I want to ignore all files in my repository except those that occur in the bin subdirectory. I tried adding the following to my .gitignore:


This does not have the desired effect, however: I created a new file inside of bin/, but doing git status still shows nothing to commit (working directory clean).

Any suggestions?


13 Answers 13


This ignores root files & root directories, then un-ignores the root bin directory:


This way you get all of the bin directory, including subdirectories and their files.

  • 31
    For some reason this doesn't work consistently for me. I have the two lines /stuff/ and !/stuff/specific/, but it still ignores /stuff/specific/
    – LB--
    Nov 18, 2013 at 0:00
  • 1
    @LB-- I had a similar issue, and git check-ignore -v told me it was because of ~/.gitignore Aug 25, 2014 at 12:32
  • 4
    Is the /*/ necessary?
    – Alex Baker
    Apr 29, 2015 at 20:25
  • 3
    This didn't work for me. I had to add !/bin/ to my root .gitignore file, but then additionally I had to add a /bin/.gitignore file with !*... Making only one of those changes didn't work. It only worked after combining both changes. Mar 18, 2016 at 6:06
  • 6
    @LB and others, try /stuff/* and !/stuff/specific/. The difference is /stuff/ tells it to ignore the stuff directory itself, /stuff/*says ignore all directories in the stuff directory, then don't ignore this specific directory. That made the difference for me.
    – reads0520
    Feb 12, 2019 at 16:28

Here how to ignore everything exept one directory "MY_SUPER_DUPER_TEMPLATE_directory" in some directory

Structure: /bitrix/templates/MY_SUPER_DUPER_TEMPLATE_directory

  • 3
    This worked wonders for unignoring a laravel vendor package I had modified! Thank you, you saved me lots of headaches May 4, 2017 at 7:48

You must exclude everything on the way to the destinations, but you must include the destinations:

Note: This is an exclusion file (i.e. .gitignore) so the logic is inverted. Ignore all, except the tsp directory, ignore all in tsp directory, except the src directory...

  • 11
    +1 for the principle of including a directory, then, excluding it's contents, then, including the desired sub-directory, etc. I ended up using this answer on my projects.
    – John Jesus
    Sep 6, 2013 at 15:54
  • Fast forward a few years and it kind of feels off that you still have to be this verbose. Specifying the final destination should be enough.
    – Mig82
    Nov 8, 2021 at 19:34

The only issue you have is that the bin directory itself is not matched by the bin/* pattern so git isn't even look in the bin directory.

There are two solutions that spring to mind.

.gitignore :



.gitignore :


bin/.gitignore :


I prefer the second solution as the first solution won't stop ignoring files in the bin directories that are in subdirectories that aren't called bin. This may or may not matter in your situation.

  • 2
    Didn't work for me. I have to have a .gitignore like this to make it work: # Ignore everything * # But not these files... !/wp-content/ !/wp-content/plugins/ !/wp-content/plugins/my_plugin/ !/wp-content/plugins/my_plugin/* No block code in comments?
    – xlttj
    Feb 28, 2012 at 8:26
  • 1
    Tyler's answer has better single file solution
    – Yarin
    Jul 17, 2012 at 12:02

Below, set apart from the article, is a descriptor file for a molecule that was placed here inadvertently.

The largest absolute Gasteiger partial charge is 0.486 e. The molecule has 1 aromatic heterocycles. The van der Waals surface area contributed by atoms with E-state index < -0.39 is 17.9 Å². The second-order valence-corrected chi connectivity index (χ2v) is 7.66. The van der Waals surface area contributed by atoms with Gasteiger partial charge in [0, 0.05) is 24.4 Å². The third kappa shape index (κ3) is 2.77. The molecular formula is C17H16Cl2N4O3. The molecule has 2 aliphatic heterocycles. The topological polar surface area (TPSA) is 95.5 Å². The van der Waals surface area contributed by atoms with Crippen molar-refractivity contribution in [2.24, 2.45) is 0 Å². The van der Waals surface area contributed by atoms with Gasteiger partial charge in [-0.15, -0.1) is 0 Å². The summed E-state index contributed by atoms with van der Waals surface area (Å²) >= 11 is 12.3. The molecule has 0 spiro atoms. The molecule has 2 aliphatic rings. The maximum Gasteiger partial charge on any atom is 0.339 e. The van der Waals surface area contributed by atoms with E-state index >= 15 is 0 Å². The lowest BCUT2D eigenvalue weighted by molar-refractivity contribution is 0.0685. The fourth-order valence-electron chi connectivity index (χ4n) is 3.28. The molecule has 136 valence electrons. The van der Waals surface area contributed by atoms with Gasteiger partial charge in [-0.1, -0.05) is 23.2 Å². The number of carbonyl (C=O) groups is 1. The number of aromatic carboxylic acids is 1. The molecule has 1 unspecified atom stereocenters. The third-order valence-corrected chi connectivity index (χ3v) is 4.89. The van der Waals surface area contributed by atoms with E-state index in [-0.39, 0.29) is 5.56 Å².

From the official git doc, one of the examples says:

Example to exclude everything except a specific directory foo/bar (note the /* - without the slash, the wildcard would also exclude everything within foo/bar):

$ cat .gitignore
# exclude everything except directory foo/bar

For an explanation about the leading slash: When to use leading slash in gitignore.

  • 1
    Thank you a million, this worked for me! Note to others that the order of the lines here is important, you can't have !/foo/bar before /foo/* for example. Jan 24, 2019 at 1:08

Try following in latest GIT version.

  • 1
    it should actually be !/path/to/your/dir/** for the last line
    – faham
    Sep 10, 2016 at 4:42
  • @faham, yep, just added it.
    – Kirby
    Nov 30, 2016 at 13:20

I think a better way would be to anchor each pattern to the top git directory by starting the pattern with a slash:


Instead of ignoring all files it will only ignore top level files, not the ones in the directory you dont want to ignore.


This .gitignore works for me:


Late to the party, but none of the answers worked for me "out of the box". This one does:

  • the first line ignores everything
  • the second line includes back "bin" directory itself
  • the last line includes back entire content of the "bin" directory no matter how nested it is (note double asterisk),

try this obscure git bug.


Hope it helps :)

Supporting docs git bug sample

PS: try it first before commenting.


I had to do this recently:


I'm not sure why I need two lines for to exclude one folder, but this is what worked for me and macos.


Here is my solution. In my scenario I had a folder with subfolders as follow:

  • database (main folder)
    • conf (subfolder)
    • drivers (subfolder)
    • jars (subfolder)
    • sql (subfolder)

And from the database folder I wanted to push the sql folder only so my .gitignore file was as follow:


Where the first line simply say ignore all subfolder(s) of the database folder and the second line meaning since you are ignoring all subfolder(s) of the database folder exclude(don't ignore) the sql subfolder


To me it turns out I should not ignore the parent folder but files and folders in it using /*

-- **/node_modules

++ **/node_modules/*


++ !node_modules/@my-package/

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